I arrived at the Milwaukee Bucks’ practice facility on a summer day in 2002. I was set to participate in a three-day session of shooting workouts with then-NBA player Mike Wilks, led by veteran coach Gerald Oliver. I was eager to absorb the tutelage of an experienced coach and work out with an NBA player. Mike was currently on a make-good summer contract with the Milwaukee Bucks. I was extremely excited to be there, but I did not know what to expect…
Mike Wilks and I walked into the practice facility at the same time and were greeted by Coach Gerald Oliver. To our surprise, he immediately told us that he would not be working with us on the court that day and we could shoot around and work out together on our own. Instantly, Mike and I made eye contact. No words needed to be exchanged, I knew we were both thinking the same thing: “This is a joke.”
Before I go any further, let me give Gerald Oliver a proper introduction.
Gerald Oliver regularly referred to by his initials G.O., now retired, was a journeyman as a coach. He held coaching positions at various levels for many different teams dating all the way back to the 1960s. Most notably, he was a college assistant coach at Marquette and Tennessee, a head coach and general manager in the old professional minor league, the CBA, and held NBA assistant coaching positions with the Cleveland Cavaliers and Milwaukee Bucks — a pedigree that certainly demands respect.
A native of Tennessee, G.O. is an extremely kind and friendly person — always smiling. He is known to address his friends and acquaintances as “buddy,” with a distinct southern drawl. He may talk slow, however, do not be fooled -- G.O. is no dummy. In fact, quite the opposite; I consider him to be a basketball genius, but I’ll get to that…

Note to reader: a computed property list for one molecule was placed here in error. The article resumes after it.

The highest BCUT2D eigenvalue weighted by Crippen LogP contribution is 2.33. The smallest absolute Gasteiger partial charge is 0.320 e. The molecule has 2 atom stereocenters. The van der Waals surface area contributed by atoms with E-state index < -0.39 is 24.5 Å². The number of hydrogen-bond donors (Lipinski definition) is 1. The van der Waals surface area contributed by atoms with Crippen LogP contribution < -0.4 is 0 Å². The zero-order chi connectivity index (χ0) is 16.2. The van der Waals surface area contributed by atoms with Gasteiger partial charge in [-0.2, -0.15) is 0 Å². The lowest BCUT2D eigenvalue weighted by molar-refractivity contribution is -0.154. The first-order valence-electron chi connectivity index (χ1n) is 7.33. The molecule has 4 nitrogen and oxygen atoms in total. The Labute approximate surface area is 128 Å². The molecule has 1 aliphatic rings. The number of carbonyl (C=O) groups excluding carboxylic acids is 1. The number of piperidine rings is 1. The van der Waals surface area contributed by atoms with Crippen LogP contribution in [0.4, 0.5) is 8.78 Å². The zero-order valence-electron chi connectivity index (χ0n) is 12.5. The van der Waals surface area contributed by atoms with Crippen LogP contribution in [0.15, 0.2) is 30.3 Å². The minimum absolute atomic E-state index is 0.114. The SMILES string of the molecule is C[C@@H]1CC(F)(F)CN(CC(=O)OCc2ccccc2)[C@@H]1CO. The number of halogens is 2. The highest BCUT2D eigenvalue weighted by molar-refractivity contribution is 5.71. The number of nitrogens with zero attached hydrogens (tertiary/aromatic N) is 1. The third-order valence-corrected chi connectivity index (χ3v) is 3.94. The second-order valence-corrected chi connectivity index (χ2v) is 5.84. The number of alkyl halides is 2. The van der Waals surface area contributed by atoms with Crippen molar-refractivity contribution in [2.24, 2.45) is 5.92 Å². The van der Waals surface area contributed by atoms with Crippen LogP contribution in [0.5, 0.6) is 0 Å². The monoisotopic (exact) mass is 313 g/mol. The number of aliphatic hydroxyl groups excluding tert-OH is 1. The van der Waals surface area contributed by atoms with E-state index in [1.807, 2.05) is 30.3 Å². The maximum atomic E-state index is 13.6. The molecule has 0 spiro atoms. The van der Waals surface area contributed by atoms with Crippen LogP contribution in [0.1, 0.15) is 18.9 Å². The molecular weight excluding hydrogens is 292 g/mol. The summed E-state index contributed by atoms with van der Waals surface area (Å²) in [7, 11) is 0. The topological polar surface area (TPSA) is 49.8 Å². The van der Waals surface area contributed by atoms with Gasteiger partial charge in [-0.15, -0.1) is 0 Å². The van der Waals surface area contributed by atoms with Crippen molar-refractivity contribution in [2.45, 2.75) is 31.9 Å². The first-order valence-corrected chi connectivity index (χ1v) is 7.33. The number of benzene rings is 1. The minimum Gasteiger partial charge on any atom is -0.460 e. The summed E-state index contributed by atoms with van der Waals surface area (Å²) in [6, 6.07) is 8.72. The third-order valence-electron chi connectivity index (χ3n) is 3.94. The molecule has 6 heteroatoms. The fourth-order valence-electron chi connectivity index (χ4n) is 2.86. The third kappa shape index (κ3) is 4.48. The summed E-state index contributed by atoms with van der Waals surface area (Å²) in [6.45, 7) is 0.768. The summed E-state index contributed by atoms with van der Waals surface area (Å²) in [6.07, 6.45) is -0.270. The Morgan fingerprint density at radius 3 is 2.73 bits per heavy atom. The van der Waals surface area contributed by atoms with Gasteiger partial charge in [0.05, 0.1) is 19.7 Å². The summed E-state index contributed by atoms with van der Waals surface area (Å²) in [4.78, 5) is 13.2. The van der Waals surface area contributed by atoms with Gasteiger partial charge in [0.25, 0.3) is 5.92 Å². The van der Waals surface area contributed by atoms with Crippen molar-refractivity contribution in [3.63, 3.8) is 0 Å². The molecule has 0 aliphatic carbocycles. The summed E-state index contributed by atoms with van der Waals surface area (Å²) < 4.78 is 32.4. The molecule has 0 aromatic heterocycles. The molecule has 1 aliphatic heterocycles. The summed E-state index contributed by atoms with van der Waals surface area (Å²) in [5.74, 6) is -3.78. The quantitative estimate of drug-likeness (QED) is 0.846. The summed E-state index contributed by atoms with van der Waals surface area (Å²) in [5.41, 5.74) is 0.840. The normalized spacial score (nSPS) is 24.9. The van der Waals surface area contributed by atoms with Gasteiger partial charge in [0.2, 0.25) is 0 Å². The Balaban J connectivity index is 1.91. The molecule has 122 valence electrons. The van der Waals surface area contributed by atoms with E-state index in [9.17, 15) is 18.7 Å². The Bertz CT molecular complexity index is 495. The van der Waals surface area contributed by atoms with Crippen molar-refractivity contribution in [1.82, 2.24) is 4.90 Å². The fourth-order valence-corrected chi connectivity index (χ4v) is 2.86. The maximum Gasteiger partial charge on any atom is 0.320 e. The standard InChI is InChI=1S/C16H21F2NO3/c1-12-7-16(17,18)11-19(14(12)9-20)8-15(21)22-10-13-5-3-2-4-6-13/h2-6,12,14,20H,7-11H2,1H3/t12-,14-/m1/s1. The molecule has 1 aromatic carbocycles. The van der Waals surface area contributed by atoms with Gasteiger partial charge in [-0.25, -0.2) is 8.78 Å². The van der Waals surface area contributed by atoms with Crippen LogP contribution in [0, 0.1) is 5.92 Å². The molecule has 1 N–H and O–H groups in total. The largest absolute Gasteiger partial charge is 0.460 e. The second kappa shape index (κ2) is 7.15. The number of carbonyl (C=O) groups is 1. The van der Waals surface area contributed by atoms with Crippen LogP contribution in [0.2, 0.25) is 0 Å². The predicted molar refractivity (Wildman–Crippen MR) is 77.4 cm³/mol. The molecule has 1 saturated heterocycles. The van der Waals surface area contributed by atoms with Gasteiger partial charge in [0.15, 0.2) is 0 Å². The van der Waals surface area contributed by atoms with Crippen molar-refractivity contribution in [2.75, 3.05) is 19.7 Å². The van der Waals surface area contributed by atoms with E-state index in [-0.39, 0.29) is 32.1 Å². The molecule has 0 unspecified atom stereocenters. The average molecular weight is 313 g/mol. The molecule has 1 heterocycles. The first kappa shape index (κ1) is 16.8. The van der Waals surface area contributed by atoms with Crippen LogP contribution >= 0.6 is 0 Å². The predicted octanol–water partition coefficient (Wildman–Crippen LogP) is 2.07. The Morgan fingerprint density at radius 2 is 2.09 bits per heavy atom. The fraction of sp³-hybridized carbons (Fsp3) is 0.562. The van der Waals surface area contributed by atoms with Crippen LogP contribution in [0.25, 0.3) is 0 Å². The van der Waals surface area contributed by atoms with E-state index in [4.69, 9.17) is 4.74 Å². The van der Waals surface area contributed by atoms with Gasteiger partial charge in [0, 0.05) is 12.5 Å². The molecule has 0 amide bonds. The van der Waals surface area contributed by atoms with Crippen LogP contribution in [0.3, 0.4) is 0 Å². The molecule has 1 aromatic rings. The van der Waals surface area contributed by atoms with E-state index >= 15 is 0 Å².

Back to the first day of our workouts. Mike and I worked out together by ourselves — nothing all that noteworthy. At that point, we had sort of laughed off the three-day session, not expecting it to be of much substance. As we were wrapping things up for the day, G.O. came back out onto the court. He asked us a question: “Do you know how to make your shot?” I answered, “yes.” Mike replied the same. He then told us that we had a homework assignment for that night. I thought to myself, “What is going on here?” Again, I’m sure Mike was thinking the same thing. He told us we needed to write down every step that needed to be taken for us to make our shots. He suggested that we write down everything that goes through our minds when shooting a basketball — the more detailed, the better.
Although I had questioned the purpose of the homework assignment, I pulled out a pen and paper later that night. I thought about my process of shooting a basketball. I wrote things down like:
Find the seams
Set your feet, balance
Rhythm, positive energy, do not shoot on your way down, do not shoot against your body
Do not dip your left shoulder
Do not let your release drift in front of your face, keep it above your right shoulder
Quick-release, keep it tight, no wasted motion
Arc, visualize the ball going up-and-in